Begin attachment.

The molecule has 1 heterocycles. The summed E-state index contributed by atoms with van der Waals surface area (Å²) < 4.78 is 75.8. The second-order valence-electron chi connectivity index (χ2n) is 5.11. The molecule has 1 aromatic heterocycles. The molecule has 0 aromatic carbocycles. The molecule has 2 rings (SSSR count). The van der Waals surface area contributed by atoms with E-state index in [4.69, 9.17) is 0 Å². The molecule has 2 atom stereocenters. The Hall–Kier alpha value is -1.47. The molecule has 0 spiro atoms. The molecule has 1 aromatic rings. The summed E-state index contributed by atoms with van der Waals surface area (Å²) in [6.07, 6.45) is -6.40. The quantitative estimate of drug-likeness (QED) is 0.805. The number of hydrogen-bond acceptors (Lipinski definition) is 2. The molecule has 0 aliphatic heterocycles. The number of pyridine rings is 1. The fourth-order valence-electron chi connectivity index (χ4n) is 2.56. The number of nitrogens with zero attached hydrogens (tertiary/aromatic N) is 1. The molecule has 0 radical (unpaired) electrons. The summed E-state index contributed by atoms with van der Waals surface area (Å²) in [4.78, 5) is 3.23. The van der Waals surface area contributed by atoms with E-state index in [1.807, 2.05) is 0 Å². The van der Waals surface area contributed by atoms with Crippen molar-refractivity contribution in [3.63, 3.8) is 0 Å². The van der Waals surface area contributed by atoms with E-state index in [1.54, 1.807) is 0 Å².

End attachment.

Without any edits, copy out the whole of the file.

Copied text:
The molecule has 1 heterocycles. The summed E-state index contributed by atoms with van der Waals surface area (Å²) < 4.78 is 75.8. The second-order valence-electron chi connectivity index (χ2n) is 5.11. The molecule has 1 aromatic heterocycles. The molecule has 0 aromatic carbocycles. The molecule has 2 rings (SSSR count). The van der Waals surface area contributed by atoms with E-state index in [4.69, 9.17) is 0 Å². The molecule has 2 atom stereocenters. The Hall–Kier alpha value is -1.47. The molecule has 0 spiro atoms. The molecule has 1 aromatic rings. The summed E-state index contributed by atoms with van der Waals surface area (Å²) in [6.07, 6.45) is -6.40. The quantitative estimate of drug-likeness (QED) is 0.805. The number of hydrogen-bond acceptors (Lipinski definition) is 2. The molecule has 0 aliphatic heterocycles. The number of pyridine rings is 1. The fourth-order valence-electron chi connectivity index (χ4n) is 2.56. The number of nitrogens with zero attached hydrogens (tertiary/aromatic N) is 1. The molecule has 0 radical (unpaired) electrons. The summed E-state index contributed by atoms with van der Waals surface area (Å²) in [4.78, 5) is 3.23. The van der Waals surface area contributed by atoms with E-state index in [1.807, 2.05) is 0 Å². The van der Waals surface area contributed by atoms with Crippen molar-refractivity contribution in [3.63, 3.8) is 0 Å². The van der Waals surface area contributed by atoms with E-state index in [1.54, 1.807) is 0 Å².